A group of Antarctica experts recently came together to separate noise from static.
They reviewed 24 measurements of sea ice in the region, gathered in a variety of ways, to determine how fast the southernmost continent was melting, according to The New York Times.
Since 1992, the continent has lost nearly 300 trillion tons of ice, according to the Washington Post, and 40% of that loss has happened in the last five years.
“We used different satellite missions and techniques because the various approaches we have at arriving at this number have different strengths and weaknesses,” Andrew Shepherd, the study lead, told the Times. “And we find that by combining all of the available measurements we can iron out the problems that individual techniques have.”
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The region is now shedding 200 billion tons of ice each year, causing global sea levels to increase by 0.6 millimeters annually, a three-fold increase from 2012, according to the report which was published in the science journal Nature.
Since 1992, Antarctica has contributed to 8 millimeters of sea level rise, but its impact on sea levels has accelerated in recent years.
The report notes that West Antarctica is faring the worst, with 53 billion tons of ice being lost per year in 1992 rising to 159 billion tons in 2017. Western icebergs terminate in the water and rising ocean temperatures are causing them to melt, the researchers note.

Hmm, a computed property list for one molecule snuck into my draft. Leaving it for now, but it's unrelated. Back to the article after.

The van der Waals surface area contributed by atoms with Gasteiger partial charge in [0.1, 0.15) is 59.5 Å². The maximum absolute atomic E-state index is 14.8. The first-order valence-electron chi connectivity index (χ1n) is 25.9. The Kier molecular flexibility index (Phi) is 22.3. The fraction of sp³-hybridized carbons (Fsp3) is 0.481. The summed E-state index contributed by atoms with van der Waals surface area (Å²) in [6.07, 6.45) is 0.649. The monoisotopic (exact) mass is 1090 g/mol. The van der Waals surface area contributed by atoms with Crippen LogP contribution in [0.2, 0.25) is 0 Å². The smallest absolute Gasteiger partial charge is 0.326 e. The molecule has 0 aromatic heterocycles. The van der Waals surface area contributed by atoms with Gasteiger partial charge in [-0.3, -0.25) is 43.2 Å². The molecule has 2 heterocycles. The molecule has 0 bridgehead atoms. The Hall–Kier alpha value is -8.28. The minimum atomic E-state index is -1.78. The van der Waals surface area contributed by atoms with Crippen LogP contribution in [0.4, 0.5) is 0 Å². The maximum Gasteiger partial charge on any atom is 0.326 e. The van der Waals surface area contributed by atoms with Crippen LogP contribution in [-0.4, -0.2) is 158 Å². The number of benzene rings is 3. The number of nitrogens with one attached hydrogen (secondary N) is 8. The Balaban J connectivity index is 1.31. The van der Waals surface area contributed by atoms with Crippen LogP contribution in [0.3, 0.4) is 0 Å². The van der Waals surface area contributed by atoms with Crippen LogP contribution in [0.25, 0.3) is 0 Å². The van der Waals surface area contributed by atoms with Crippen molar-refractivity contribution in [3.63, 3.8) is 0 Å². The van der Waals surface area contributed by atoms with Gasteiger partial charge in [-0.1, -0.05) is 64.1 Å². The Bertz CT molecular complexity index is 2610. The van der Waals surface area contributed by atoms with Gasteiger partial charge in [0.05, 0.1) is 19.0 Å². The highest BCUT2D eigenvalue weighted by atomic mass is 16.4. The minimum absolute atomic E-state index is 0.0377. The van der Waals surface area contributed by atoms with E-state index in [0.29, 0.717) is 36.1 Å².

The Antarctic Peninsula in the south is also shrinking, while East Antarctica is growing because that’s where most of the continent’s snowfall occurs, the BBC reports.
"A three-fold increase now puts Antarctica in the frame as one of the largest contributors to sea-level rise," Shepherd told the BBC. "The last time we looked at the polar ice sheets, Greenland was the dominant contributor. That's no longer the case."
Antarctica holds about 60% of the world’s fresh water, and if the entire continent melted, sea levels would rise by around 190 feet, according to Quartz. That would wipe out coastlines around the world, displacing billions of people, and radically changing weather patterns.
The researchers aren’t predicting a total collapse of the region anytime soon, but they warn that ice loss could accelerate in the years ahead, according to the Post.
That’s because warming temperatures and the current melt rate are making the ice sheets thinner, which makes them more vulnerable to melting.
It’s a vicious feedback loop being seen in glaciers around the world. The effects of all this ice melting are not hard to imagine, according to the authors.
“Around Brooklyn you get flooding once a year or so,” Shepherd told the Times as an example, “but if you raise sea level by 15 centimeters, then that’s going to happen 20 times a year.”
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